The whole time the story has been going on, Bella tried numerous times to get in contact with the Cullens. She is worried for her own safety as well as everyone else’s now that she knows Victoria is holding a grudge. She finally gets her wish to see at least one of them when she almost dies after a cliff jumping incident. Luckily for Bella, while Jacob deals with problems in his pack (an elder member of the tribe has a heart attack) he senses something is wrong and shows up just in time to save her from drowning.

Edward’s sister, Alice, uses her precognitive abilities to keep track of Bella for her brother in their absence. She has a vision that Bella jumps off of a high cliff, but never sees anyone rescue her. Thinking she is dead and wanting to console her family, Alice heads to Bella’s home to help her father through this tough time.

Once Jacob brings Bella home, a chain of events has already been set in motion. Alice believes Bella is dead and relays the information to her vampire sister, Rosalie, who then speaks to Edward, and tells him the terrifying news. Alice, already at Bella’s home when Bella and Jacob arrive, learns she was mistaken and that the werewolves inhibit her abilities to see the future.

Before Alice can make a call to explain things, Edward has phoned Bella’s home, spoken to Jacob, and was informed that Charlie (Bella’s father) is at a funeral (the one for a member of Jacob’s tribe, not Bella’s). Edward hangs up and makes a decision. Despite the fact he chose to leave Bella, he decides to seek out the Volturi and ask them to end his existence. He simply can’t bear living in a world Bella is not a part of.

While it might seem romantic the first moment you read it, the teenage angst can be more than overpowering. These characters are beginning to become so over dependent on each other, it is as if they can’t survive without knowing where the other is at all times. I wish I could say there is a reason I liked this book, or even a reason to kind of like it, but essentially there is just too much melodrama for my taste.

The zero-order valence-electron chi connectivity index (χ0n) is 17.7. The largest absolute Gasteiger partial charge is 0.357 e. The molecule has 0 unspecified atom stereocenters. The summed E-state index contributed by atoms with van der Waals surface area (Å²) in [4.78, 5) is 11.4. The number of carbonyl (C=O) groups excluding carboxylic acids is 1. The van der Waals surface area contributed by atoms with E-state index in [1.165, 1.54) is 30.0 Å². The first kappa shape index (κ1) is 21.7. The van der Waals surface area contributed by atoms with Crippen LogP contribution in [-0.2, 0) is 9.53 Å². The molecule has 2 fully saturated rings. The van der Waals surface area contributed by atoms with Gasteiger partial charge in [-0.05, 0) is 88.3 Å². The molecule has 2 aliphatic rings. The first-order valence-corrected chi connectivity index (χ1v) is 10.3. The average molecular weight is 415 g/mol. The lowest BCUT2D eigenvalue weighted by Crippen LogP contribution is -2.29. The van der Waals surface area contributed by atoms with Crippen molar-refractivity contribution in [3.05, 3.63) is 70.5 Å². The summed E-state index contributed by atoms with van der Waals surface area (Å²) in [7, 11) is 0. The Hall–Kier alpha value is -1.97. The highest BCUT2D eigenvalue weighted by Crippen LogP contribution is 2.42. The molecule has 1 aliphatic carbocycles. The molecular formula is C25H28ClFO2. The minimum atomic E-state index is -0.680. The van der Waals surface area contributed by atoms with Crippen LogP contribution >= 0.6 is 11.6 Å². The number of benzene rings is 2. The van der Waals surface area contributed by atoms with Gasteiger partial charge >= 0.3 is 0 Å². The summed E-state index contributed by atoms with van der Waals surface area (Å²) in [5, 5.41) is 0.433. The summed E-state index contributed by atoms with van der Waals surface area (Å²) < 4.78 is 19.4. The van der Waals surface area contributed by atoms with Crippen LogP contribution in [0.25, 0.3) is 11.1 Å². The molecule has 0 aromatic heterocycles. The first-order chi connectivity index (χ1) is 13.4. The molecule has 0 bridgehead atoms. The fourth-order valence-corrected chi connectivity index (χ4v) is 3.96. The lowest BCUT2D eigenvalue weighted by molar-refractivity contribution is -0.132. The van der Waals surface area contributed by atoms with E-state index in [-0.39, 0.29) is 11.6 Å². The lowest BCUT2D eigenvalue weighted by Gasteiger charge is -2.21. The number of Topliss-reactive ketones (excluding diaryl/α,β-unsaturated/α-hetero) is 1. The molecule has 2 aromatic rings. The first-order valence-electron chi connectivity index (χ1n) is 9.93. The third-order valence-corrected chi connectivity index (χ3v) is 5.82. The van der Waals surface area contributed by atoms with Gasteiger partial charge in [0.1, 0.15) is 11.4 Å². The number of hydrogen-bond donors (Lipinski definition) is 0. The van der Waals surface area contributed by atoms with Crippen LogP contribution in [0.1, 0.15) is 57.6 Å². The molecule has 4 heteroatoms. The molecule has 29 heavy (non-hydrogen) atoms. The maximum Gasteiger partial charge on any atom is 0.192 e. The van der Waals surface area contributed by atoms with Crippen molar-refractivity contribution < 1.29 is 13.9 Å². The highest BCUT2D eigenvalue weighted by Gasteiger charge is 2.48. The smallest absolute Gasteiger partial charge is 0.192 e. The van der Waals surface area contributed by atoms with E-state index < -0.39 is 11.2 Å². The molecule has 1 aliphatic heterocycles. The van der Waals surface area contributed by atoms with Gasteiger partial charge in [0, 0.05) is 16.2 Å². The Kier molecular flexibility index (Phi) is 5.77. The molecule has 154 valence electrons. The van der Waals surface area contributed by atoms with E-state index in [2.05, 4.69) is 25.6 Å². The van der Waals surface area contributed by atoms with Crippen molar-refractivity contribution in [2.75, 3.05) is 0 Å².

There is, however, a lot of action in the final chapters of the novel as Bella and Alice depart from Forks, WA in order to intercept Edward in Italy before he allows the Volturi to murder him. I would like to say that it makes the rest of the book tolerable, but it doesn’t. The brooding these teenagers dish out expunges all of the good this book might have had going for it. I give it 1½ of a kiss.

I wouldn’t fully dismiss it since it is a necessary part of a series, but if you want to know what happens without wishing all the characters would just commit suicide already, watch the movie instead. It is very true to the book, and you can feast your eyes on all the man candy in it :)

1. We meet the werewolves.






1. Too much needy, brooding, overdramatic, drama!

2. It is a necessary part of the story when it comes to the evolution of the characters relationships, so you can't skip it.

3. Does a poor job of setting up the next book and it’s dynamic.


Posted by:

K R Y S T L E Red lips

1 comment :

  1. Thanks for the review, Krystle and agree to the yummy man candy in the movie! Plus, I LOVE LOVE Twilight's CG wolves - they are so HUGE :) Now that's how you make a werewolf! LOL True Blood's Weres are so puny, and Underworld's are not very nice to look at :( But Twilight's are my fave by far
    -julie :)